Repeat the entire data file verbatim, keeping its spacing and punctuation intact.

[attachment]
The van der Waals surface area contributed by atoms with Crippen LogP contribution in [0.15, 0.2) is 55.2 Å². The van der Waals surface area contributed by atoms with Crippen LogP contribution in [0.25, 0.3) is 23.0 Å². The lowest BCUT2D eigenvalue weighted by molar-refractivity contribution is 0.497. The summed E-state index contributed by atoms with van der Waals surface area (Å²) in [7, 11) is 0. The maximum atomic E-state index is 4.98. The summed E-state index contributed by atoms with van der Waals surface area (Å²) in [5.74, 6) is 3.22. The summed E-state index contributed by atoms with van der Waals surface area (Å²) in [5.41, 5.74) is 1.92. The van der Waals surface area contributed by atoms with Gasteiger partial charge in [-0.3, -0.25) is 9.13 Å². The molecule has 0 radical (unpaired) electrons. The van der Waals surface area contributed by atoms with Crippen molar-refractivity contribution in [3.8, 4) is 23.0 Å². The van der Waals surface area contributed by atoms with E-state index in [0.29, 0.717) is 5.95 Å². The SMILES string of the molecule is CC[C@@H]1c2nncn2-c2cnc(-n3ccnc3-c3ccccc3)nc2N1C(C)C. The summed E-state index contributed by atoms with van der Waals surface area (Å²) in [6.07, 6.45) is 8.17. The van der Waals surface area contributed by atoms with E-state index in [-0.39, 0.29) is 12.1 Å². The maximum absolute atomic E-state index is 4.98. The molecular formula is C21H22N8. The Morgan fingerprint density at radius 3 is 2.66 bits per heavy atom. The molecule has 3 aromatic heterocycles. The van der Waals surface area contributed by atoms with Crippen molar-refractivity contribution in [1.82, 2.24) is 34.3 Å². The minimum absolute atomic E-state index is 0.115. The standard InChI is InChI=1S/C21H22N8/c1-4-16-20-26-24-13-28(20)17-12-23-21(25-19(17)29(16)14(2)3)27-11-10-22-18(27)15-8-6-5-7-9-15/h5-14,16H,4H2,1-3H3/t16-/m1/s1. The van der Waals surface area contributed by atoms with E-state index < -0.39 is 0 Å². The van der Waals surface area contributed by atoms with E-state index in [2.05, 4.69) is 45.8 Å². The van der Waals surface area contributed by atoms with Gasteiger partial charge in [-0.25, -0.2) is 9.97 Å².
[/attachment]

The van der Waals surface area contributed by atoms with Crippen LogP contribution in [0.15, 0.2) is 55.2 Å². The van der Waals surface area contributed by atoms with Crippen LogP contribution in [0.25, 0.3) is 23.0 Å². The lowest BCUT2D eigenvalue weighted by molar-refractivity contribution is 0.497. The summed E-state index contributed by atoms with van der Waals surface area (Å²) in [7, 11) is 0. The maximum atomic E-state index is 4.98. The summed E-state index contributed by atoms with van der Waals surface area (Å²) in [5.74, 6) is 3.22. The summed E-state index contributed by atoms with van der Waals surface area (Å²) in [5.41, 5.74) is 1.92. The van der Waals surface area contributed by atoms with Gasteiger partial charge in [-0.3, -0.25) is 9.13 Å². The molecule has 0 radical (unpaired) electrons. The van der Waals surface area contributed by atoms with Crippen molar-refractivity contribution in [3.8, 4) is 23.0 Å². The van der Waals surface area contributed by atoms with E-state index in [0.29, 0.717) is 5.95 Å². The SMILES string of the molecule is CC[C@@H]1c2nncn2-c2cnc(-n3ccnc3-c3ccccc3)nc2N1C(C)C. The summed E-state index contributed by atoms with van der Waals surface area (Å²) in [6.07, 6.45) is 8.17. The van der Waals surface area contributed by atoms with E-state index in [-0.39, 0.29) is 12.1 Å². The maximum absolute atomic E-state index is 4.98. The molecular formula is C21H22N8. The Morgan fingerprint density at radius 3 is 2.66 bits per heavy atom. The molecule has 3 aromatic heterocycles. The van der Waals surface area contributed by atoms with Crippen molar-refractivity contribution in [1.82, 2.24) is 34.3 Å². The minimum absolute atomic E-state index is 0.115. The standard InChI is InChI=1S/C21H22N8/c1-4-16-20-26-24-13-28(20)17-12-23-21(25-19(17)29(16)14(2)3)27-11-10-22-18(27)15-8-6-5-7-9-15/h5-14,16H,4H2,1-3H3/t16-/m1/s1. The van der Waals surface area contributed by atoms with E-state index < -0.39 is 0 Å². The van der Waals surface area contributed by atoms with E-state index in [2.05, 4.69) is 45.8 Å². The van der Waals surface area contributed by atoms with Gasteiger partial charge in [-0.25, -0.2) is 9.97 Å².